The individual monomers of the terpolymer were washed with 5 percent sodium hydroxide (NaOH) and dried over magnesium sulfate (MgSO4). To the resin kettle, was added 45 grams (0.126 mole) of C22 alkyl acrylate and 2 grams (0.0178 mole) of allyl acrylate) mixed with 150 ml of toluene. The C22 alkyl acrylate was a mixture of C18 to C22 alkyl acrylates with at least 50 percent of the acrylates having 22 carbon atoms in the alkyl group.
To the addition funnel was added 3 ml (0.027) of 4-vinyl pyridine and 0.4 gram (0.0024 mole) of azo bis isobutyl nitrile dissolved in 10 ml of toluene and 5 ml of 4-methyl 2-pentanone. Nitrogen gas was flowed through the system for 1/2 hour, the reaction mixture in the resin kettle was heated to 82° C. and the mixture in the addition funnel was slowly added to the resin kettle over a period of 6 hours.
The resulting terpolymer was recovered by heating the reaction mixture at 195° C. at 1 mm Hg for 1 hour to remove the solvent. The resulting terpolymer was a brown solid (41 grams) with a yield of 87 percent.
The procedure of Example I is followed to produce an alkyl acrylate/vinyl pyridine/perfluoroalkyl ethyl acrylate terpolymer with the following exception:
An alkyl acrylate designated as C18 alkyl acrylate is substituted for the C22 alkyl acrylate. The C18 alkyl acrylate is a mixture of C12 to C20 alkyl acrylates with at least 50 percent of the acrylates having 18 carbon atoms in the alkyl group. A terpolymer having substantially similar properties to the terpolymer of Example I is produced.
The procedure of Example II was followed to produce a terpolymer with the following exceptions:
An alkyl acrylate designated as C18 alkyl acrylate (33 grams) was substituted for the C22 alkyl acrylate. In addition, 11.2 grams of allyl acrylate and 10 ml of 4-vinyl pyridine were used in the reaction. The terpolymer produced had substantially similar properties to the terpolymer of Example II.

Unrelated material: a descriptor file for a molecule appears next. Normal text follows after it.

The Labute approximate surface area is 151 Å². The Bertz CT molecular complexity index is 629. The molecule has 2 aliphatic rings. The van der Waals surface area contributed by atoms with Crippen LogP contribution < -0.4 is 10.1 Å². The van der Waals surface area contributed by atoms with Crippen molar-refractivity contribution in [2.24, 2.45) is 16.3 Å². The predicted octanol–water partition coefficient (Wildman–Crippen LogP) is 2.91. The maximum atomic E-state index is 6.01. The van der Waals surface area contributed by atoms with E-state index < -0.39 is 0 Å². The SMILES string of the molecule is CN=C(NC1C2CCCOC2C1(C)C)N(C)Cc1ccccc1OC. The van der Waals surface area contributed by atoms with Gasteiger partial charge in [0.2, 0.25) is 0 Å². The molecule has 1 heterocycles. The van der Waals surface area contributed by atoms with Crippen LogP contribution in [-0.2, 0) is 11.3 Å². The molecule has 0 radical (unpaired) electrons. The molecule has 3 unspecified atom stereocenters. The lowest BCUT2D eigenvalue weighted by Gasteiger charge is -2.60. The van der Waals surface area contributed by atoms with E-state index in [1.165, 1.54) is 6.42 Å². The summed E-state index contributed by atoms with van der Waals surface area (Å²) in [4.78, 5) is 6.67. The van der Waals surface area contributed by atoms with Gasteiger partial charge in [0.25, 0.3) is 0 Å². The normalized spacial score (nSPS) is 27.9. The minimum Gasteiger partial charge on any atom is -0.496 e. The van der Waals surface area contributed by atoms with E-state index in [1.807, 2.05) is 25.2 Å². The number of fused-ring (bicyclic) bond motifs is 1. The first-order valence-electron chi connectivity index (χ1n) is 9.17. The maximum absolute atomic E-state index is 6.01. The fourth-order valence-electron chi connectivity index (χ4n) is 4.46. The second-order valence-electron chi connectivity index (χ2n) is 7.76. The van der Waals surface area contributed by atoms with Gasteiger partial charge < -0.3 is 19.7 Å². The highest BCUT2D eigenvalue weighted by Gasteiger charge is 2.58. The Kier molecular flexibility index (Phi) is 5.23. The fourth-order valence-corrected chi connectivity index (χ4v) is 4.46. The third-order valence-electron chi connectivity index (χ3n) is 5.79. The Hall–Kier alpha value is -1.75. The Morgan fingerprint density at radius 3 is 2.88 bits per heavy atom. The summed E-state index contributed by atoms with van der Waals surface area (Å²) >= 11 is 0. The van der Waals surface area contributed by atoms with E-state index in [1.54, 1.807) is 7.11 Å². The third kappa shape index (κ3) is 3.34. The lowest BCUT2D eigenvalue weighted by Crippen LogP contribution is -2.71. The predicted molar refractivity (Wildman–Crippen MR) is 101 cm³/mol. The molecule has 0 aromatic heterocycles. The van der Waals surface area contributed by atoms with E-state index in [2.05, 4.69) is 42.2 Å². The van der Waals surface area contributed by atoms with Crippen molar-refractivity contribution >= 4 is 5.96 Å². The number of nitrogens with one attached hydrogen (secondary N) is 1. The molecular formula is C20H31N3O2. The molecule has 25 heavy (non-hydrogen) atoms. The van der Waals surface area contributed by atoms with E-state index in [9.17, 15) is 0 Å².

The pour point enhancing properties of the terpolymers produced in Examples I and II were tested in accordance with the procedure set forth in ASTM D-97. The pour point properties of the terpolymers of Examples I and II we compared with a blank and with Shellswim 5X® and Shellswim IIT®, well known pour point depressants marketed commercially by the Shell Oil Company, Houston, Tex. All of the additives were added to the oil compositions at concentrations of 1,000 ppm active and 46.11° C. preheat.
TABLE 1__________________________________________________________________________ Pour Point (°C.) Crude Terpolymer Terpolymer Shellswim ShellswimEx. Oils Blank Of Ex. I.sup.(1) of Ex. II.sup.(2) 5X.sup.(3) ® 11T.sup.(4) ®__________________________________________________________________________V Bombay 29.44 7.22 -3.89 10.00 12.78VI Kotter 26.67 10.00 10.00 10.00 7.22VII Delhi 87 26.67 18.33 21.11 21.11 21.11VIII New Zealand 32.22 21.11 -- 21.11 21.11__________________________________________________________________________ .sup.(1) Terpolymer of Ex. I C18 -C22 alkyl acrylate/4vinyl pyridine/C3 -C15 fluoroalkyl ethyl acrylate .sup.(2) Terpolymer of Ex. II C18 -C22 alkyl acrylate/4vinyl pyridine/allyl acrylate .sup.(3) Shellswim 5X ® A C18 -C22 alkylacrylate ester homopolymer. Sold commercially by the Shell Oil Co., Houston, Texas .sup.(4) Shellswim 11T ® A C18 -C22 alkylacrylate and 4viny pyridine copolymer sold commercially by the Shell Oil Company, Houston Texas
As can readily be determined from the above test results. the terpolymers produced according to the procedure set forth herein, gave superior or comparable pour point results when compared to commercial pour point additives for crude oils.
It should be noted that the methacrylate analogues of the acrylate monomers used to formulate the terpolymers herein may be substituted for the acrylate analogues herein with similar results and pour point properties.
Obviously, many modifications and variations of the invention, as herein above set forth, can be made without departing from the spirit and scope thereof, and therefore only such limitation should be imposed as are indicated in the appended claims.
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|International Classification||C10M149/10, C10L1/236|
|Cooperative Classification||C10M2217/028, C10M2209/084, C10L1/2368, C10M149/10, C10M2213/04|
|European Classification||C10L1/236H, C10M149/10|
|Oct 31, 1988||AS||Assignment|
Owner name: CONOCO INC., A CORP OF DE, OKLAHOMA
Free format text: ASSIGNMENT OF ASSIGNORS INTEREST.;ASSIGNOR:LE, HANH T.;REEL/FRAME:005074/0683
Effective date: 19881028
|May 25, 1993||FPAY||Fee payment|
Year of fee payment: 4
|Jul 22, 1997||REMI||Maintenance fee reminder mailed|
|Dec 14, 1997||LAPS||Lapse for failure to pay maintenance fees|
|Feb 24, 1998||FP||Expired due to failure to pay maintenance fee|
Effective date: 19971217